Fiber laser switches wavelengths electrically

John Wallace

Wavelength-tunable and switchable lasers are becoming more important to WDM. Because rare-earth-doped fiber lasers have a large gain bandwidth, they make ideal candidates for tunable sources; indeed, tunability has been demonstrated in actively modelocked fiber lasers. But existing techniques for changing wavelength in fiber lasers require changing the modelocked frequency, adding complexity to the system. Recently, researchers at The Chinese University of Hong Kong (Hong Kong, China) developed a compensated dispersion-tuning technique that combined a section of standard single-mode fiber and a section of dispersion-compensating fiber; unfortunately, the technique required long sections of fibers that introduced instabilities in the optical output.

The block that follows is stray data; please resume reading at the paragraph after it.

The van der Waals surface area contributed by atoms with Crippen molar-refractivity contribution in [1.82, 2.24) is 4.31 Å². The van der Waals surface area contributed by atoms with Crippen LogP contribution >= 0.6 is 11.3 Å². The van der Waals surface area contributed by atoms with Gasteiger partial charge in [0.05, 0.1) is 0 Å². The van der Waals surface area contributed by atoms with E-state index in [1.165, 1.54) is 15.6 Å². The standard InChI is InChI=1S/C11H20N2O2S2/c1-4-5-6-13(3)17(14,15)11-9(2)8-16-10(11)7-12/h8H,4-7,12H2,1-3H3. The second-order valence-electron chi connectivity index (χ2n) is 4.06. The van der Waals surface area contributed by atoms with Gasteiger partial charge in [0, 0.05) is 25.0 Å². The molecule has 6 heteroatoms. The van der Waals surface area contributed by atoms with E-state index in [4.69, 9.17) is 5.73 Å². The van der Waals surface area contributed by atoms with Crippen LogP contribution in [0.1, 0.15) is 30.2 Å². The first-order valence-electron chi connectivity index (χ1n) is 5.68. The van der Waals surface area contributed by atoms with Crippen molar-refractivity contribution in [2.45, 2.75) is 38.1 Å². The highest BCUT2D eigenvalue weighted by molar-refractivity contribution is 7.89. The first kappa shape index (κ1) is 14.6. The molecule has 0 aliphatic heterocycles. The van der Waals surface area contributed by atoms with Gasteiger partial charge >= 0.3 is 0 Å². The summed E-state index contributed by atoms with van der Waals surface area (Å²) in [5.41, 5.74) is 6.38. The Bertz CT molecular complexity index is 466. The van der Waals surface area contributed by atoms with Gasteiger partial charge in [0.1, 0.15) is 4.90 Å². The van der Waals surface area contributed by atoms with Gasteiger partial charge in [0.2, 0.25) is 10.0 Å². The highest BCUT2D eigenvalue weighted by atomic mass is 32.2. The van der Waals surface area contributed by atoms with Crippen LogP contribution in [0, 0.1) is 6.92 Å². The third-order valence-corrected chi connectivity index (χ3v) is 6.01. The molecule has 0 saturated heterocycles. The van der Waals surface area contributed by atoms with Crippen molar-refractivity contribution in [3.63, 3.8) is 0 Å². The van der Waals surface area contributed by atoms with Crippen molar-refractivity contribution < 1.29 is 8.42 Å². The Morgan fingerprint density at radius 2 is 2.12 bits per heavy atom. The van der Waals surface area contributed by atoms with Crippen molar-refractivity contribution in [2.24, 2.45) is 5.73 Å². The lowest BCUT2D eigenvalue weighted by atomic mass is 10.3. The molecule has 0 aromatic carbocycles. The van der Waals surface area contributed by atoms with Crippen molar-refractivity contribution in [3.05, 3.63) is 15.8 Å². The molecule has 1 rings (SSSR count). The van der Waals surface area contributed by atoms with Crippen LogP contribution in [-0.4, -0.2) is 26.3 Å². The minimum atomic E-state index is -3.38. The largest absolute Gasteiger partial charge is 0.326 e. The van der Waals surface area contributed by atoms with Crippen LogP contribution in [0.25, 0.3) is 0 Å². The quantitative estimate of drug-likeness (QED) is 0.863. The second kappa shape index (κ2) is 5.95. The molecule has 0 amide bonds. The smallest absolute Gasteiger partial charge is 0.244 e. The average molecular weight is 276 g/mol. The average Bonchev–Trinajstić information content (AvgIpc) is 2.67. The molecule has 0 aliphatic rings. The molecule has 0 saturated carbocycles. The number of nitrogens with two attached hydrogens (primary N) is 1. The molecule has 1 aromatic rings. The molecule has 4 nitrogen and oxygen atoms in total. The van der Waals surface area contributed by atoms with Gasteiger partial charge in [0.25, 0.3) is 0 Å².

Now, the same researchers have bettered themselves. Their newest switchable fiber laser has a relatively short 60-m cavity and is wavelength-switched electrically at a constant repetition frequency. The trick is the use of two modelocking LiNbO3 amplitude modulators driven at the same 1-GHz frequency. Cascaded fiber Bragg gratings in the laser have differing and incremental cavity round-trip times. Appropriate delay times between the signals sent to the two modulators select the proper wavelength. Peak powers of five switchable wavelengths at or near 1550 nm are 10 mW, with extinction ratios of 40-45 dB. Modelocking can be performed with a delay tolerance of 40 ps, resulting in a potential 25 channels for 1-GHz operation. For details contact C. Shu at ctshu@ee.cuhk.edu.hk.

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